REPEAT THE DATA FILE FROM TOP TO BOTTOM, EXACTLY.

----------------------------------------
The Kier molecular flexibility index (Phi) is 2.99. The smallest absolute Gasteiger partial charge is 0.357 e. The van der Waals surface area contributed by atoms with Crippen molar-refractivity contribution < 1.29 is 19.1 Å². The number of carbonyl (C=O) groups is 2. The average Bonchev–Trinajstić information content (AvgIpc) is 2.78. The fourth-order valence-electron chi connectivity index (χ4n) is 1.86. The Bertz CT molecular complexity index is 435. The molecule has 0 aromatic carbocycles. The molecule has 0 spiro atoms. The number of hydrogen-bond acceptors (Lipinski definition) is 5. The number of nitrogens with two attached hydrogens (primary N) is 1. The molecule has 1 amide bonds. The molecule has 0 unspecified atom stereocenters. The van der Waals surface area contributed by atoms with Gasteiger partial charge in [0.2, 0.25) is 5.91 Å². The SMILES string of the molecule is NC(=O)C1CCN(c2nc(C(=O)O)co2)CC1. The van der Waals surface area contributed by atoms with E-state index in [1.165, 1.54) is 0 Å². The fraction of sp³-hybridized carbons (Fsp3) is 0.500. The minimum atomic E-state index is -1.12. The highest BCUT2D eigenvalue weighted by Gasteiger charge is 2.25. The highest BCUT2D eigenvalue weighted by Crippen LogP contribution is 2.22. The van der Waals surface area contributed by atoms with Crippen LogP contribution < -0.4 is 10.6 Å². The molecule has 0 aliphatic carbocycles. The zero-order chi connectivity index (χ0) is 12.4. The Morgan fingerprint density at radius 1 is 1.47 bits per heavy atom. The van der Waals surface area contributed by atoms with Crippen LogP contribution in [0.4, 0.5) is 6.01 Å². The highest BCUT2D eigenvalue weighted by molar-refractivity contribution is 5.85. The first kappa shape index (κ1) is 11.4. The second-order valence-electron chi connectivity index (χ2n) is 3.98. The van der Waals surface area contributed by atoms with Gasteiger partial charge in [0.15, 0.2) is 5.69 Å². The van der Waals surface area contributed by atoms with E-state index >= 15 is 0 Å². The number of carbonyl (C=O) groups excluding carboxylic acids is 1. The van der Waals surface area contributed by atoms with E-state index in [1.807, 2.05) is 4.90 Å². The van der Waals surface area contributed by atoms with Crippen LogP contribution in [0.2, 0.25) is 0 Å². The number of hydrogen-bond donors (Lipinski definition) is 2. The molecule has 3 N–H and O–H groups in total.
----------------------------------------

The Kier molecular flexibility index (Phi) is 2.99. The smallest absolute Gasteiger partial charge is 0.357 e. The van der Waals surface area contributed by atoms with Crippen molar-refractivity contribution < 1.29 is 19.1 Å². The number of carbonyl (C=O) groups is 2. The average Bonchev–Trinajstić information content (AvgIpc) is 2.78. The fourth-order valence-electron chi connectivity index (χ4n) is 1.86. The Bertz CT molecular complexity index is 435. The molecule has 0 aromatic carbocycles. The molecule has 0 spiro atoms. The number of hydrogen-bond acceptors (Lipinski definition) is 5. The number of nitrogens with two attached hydrogens (primary N) is 1. The molecule has 1 amide bonds. The molecule has 0 unspecified atom stereocenters. The van der Waals surface area contributed by atoms with Gasteiger partial charge in [0.2, 0.25) is 5.91 Å². The SMILES string of the molecule is NC(=O)C1CCN(c2nc(C(=O)O)co2)CC1. The van der Waals surface area contributed by atoms with E-state index in [1.165, 1.54) is 0 Å². The fraction of sp³-hybridized carbons (Fsp3) is 0.500. The minimum atomic E-state index is -1.12. The highest BCUT2D eigenvalue weighted by Gasteiger charge is 2.25. The highest BCUT2D eigenvalue weighted by Crippen LogP contribution is 2.22. The van der Waals surface area contributed by atoms with Crippen LogP contribution < -0.4 is 10.6 Å². The molecule has 0 aliphatic carbocycles. The zero-order chi connectivity index (χ0) is 12.4. The Morgan fingerprint density at radius 1 is 1.47 bits per heavy atom. The van der Waals surface area contributed by atoms with Crippen LogP contribution in [0.4, 0.5) is 6.01 Å². The highest BCUT2D eigenvalue weighted by molar-refractivity contribution is 5.85. The first kappa shape index (κ1) is 11.4. The second-order valence-electron chi connectivity index (χ2n) is 3.98. The van der Waals surface area contributed by atoms with Gasteiger partial charge in [0.15, 0.2) is 5.69 Å². The van der Waals surface area contributed by atoms with E-state index >= 15 is 0 Å². The number of carbonyl (C=O) groups excluding carboxylic acids is 1. The van der Waals surface area contributed by atoms with E-state index in [1.807, 2.05) is 4.90 Å². The van der Waals surface area contributed by atoms with Crippen LogP contribution in [0.2, 0.25) is 0 Å². The number of hydrogen-bond donors (Lipinski definition) is 2. The molecule has 3 N–H and O–H groups in total.